Meet Our Team
Elvira Aballi Morell
Elvira Aballí is a writer and a public and digital humanist. Currently, she is a National Endowment for the Humanities postdoctoral fellow specializing in Latin American and Caribbean literature and LatinX studies. She received her BA from the Universidad de la Habana and her doctorate from Vanderbilt University. Her work as a research assistant in the Slave Societies Digital Archive (SSDA), as an interpreter for the Vanderbilt University School of Law's Immigration Practice Clinic ("IPC"), and as a community volunteer with Children of Hispanic Immigrants Collaborating to Overcome Stress (CHICOS) inspired her to create the digital project ContArte Latinoamérica (CAL) —in collaboration with the Digital Humanities Center at Vanderbilt. CAL is a searchable database of selected artworks made by LatinX artists. The first online exhibition was “Connections” by Marcela Castaño, from which was born the idea of developing HEART. CAL will include all the art pieces resulting from our Language and Textile Art workshop.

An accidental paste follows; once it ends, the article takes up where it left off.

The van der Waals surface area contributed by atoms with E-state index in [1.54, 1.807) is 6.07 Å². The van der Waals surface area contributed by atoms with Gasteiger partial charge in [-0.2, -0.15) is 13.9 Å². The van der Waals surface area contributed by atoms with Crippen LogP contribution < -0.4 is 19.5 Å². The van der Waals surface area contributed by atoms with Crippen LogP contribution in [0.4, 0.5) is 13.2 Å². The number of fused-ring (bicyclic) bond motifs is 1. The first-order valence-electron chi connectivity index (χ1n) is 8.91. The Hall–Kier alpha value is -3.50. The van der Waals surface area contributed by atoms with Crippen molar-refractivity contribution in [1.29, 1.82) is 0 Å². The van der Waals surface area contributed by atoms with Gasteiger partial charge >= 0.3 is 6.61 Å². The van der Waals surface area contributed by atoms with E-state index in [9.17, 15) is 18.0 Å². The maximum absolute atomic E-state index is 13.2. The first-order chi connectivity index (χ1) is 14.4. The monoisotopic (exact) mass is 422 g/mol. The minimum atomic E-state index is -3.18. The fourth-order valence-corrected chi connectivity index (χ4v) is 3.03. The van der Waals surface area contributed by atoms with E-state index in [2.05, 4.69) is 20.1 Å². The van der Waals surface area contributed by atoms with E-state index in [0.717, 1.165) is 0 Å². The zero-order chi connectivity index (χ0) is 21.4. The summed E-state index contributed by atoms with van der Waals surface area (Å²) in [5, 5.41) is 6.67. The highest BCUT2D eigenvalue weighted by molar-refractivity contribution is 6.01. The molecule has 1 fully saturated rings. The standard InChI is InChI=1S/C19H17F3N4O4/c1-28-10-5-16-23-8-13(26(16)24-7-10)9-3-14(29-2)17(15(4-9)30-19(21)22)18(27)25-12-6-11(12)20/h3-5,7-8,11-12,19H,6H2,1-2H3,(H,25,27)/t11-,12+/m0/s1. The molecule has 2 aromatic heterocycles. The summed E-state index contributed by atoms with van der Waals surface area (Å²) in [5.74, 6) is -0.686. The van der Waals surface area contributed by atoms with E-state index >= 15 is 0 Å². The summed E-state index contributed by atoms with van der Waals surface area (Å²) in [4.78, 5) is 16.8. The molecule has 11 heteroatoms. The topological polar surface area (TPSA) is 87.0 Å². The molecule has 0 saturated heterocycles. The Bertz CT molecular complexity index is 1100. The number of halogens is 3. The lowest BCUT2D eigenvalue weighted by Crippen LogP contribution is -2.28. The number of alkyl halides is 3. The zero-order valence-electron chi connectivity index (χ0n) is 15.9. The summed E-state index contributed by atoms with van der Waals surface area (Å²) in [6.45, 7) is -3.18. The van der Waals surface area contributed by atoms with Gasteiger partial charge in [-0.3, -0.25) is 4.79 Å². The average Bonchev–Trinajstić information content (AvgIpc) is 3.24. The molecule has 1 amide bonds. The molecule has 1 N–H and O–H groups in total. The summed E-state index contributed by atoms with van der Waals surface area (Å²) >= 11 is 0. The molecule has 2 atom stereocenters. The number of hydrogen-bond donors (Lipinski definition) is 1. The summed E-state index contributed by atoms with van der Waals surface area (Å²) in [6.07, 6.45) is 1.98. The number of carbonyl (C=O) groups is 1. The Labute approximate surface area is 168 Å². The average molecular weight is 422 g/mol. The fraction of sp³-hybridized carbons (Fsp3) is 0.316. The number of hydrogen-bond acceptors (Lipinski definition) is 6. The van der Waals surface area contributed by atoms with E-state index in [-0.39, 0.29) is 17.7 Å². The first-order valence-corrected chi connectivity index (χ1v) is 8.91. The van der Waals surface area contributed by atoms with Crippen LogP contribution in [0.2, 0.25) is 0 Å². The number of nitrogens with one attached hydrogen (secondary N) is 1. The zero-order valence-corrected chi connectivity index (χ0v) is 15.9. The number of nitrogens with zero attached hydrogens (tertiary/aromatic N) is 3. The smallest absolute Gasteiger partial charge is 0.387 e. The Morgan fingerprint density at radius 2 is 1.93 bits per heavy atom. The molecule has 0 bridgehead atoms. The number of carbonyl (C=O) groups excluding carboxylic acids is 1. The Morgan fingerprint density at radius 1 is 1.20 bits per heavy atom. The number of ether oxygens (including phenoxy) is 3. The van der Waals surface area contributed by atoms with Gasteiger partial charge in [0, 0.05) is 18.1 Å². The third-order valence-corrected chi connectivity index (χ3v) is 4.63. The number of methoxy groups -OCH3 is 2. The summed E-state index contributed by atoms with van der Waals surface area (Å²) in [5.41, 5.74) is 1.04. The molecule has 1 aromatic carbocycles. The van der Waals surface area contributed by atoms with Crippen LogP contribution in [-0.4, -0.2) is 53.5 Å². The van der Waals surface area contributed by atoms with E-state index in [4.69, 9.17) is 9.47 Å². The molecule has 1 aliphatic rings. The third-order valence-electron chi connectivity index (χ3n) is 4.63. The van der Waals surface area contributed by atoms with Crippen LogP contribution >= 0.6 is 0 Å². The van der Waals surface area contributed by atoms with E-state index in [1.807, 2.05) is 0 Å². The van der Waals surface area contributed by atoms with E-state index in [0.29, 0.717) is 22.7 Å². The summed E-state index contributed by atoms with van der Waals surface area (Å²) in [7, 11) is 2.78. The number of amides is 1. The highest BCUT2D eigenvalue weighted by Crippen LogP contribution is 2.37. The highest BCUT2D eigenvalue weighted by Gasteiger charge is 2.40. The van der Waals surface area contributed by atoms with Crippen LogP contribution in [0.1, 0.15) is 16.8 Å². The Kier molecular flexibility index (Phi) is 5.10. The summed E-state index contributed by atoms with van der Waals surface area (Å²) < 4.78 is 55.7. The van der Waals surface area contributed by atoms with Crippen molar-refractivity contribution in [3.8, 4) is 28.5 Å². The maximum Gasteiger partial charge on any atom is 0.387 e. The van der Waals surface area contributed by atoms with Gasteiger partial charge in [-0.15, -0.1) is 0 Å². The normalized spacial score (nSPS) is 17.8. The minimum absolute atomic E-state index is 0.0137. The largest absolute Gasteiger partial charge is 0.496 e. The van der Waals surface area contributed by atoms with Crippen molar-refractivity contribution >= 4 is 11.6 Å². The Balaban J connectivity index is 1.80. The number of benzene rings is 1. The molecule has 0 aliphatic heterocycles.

Vladimir S. Betancur Bedoya
Vladimir Betancur is an enthusiastic English as a Second Language teacher with a Master’s Degree in Educational Leadership. He works as the coordinator at the Intensive English Center (IEC) at Tennessee State University (TSU), where he develops curriculum, plans events, and excursions for international students that come to study English. He comes from Medellín, Colombia, where he completed his B.A. in Education and served for over twelve years as an English as a Foreign Language instructor. In Fall 2015, Vladimir enrolled in TSU to complete his master’s degree, and he was offered the position at the IEC when he graduated in 2017. He has been actively participating in different projects and programs with the LatinX community to help them improve their language skills in order to adapt better to their new lifestyles.
Marcela Castaño Vélez
Marcela Castaño is a Colombian textile artist based in Nashville since 2015. Her works include handmade tapestries, looms, and decorative implements; her artistic career began in Medellín, Colombia, in the early 1990s. She complemented her passion for creating art with a degree in industrial design and her hobby of writing. She has participated in personal and collective exhibits in Nashville as well as art fairs across the state, and virtual exhibits in different countries. Her motivation to work with people has taken her to volunteer in several educational activities with Tennessee Craft Art and NGOs for the LatinX community in Nashville, which have given her the expertise and knowledge to manage and coordinate the artistic motivational, and instructional part of this project.